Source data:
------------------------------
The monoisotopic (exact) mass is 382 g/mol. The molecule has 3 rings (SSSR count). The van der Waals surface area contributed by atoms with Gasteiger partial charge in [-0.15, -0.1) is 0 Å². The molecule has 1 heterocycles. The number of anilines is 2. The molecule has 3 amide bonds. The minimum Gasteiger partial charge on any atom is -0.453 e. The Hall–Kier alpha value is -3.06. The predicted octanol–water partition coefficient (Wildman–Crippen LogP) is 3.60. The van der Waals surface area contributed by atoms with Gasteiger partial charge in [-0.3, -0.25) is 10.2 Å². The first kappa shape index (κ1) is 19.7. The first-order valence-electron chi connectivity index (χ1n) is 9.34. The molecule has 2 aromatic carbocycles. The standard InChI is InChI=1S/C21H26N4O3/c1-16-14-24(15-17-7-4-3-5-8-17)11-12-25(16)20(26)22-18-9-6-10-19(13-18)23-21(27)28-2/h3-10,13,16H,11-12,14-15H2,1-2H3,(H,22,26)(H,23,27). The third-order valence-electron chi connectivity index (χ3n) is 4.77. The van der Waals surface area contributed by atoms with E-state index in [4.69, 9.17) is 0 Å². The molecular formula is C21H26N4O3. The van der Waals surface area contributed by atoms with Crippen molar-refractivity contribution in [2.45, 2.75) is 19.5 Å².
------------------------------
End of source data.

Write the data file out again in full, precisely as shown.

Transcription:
The monoisotopic (exact) mass is 382 g/mol. The molecule has 3 rings (SSSR count). The van der Waals surface area contributed by atoms with Gasteiger partial charge in [-0.15, -0.1) is 0 Å². The molecule has 1 heterocycles. The number of anilines is 2. The molecule has 3 amide bonds. The minimum Gasteiger partial charge on any atom is -0.453 e. The Hall–Kier alpha value is -3.06. The predicted octanol–water partition coefficient (Wildman–Crippen LogP) is 3.60. The van der Waals surface area contributed by atoms with Gasteiger partial charge in [-0.3, -0.25) is 10.2 Å². The first kappa shape index (κ1) is 19.7. The first-order valence-electron chi connectivity index (χ1n) is 9.34. The molecule has 2 aromatic carbocycles. The standard InChI is InChI=1S/C21H26N4O3/c1-16-14-24(15-17-7-4-3-5-8-17)11-12-25(16)20(26)22-18-9-6-10-19(13-18)23-21(27)28-2/h3-10,13,16H,11-12,14-15H2,1-2H3,(H,22,26)(H,23,27). The third-order valence-electron chi connectivity index (χ3n) is 4.77. The van der Waals surface area contributed by atoms with E-state index in [4.69, 9.17) is 0 Å². The molecular formula is C21H26N4O3. The van der Waals surface area contributed by atoms with Crippen molar-refractivity contribution in [2.45, 2.75) is 19.5 Å².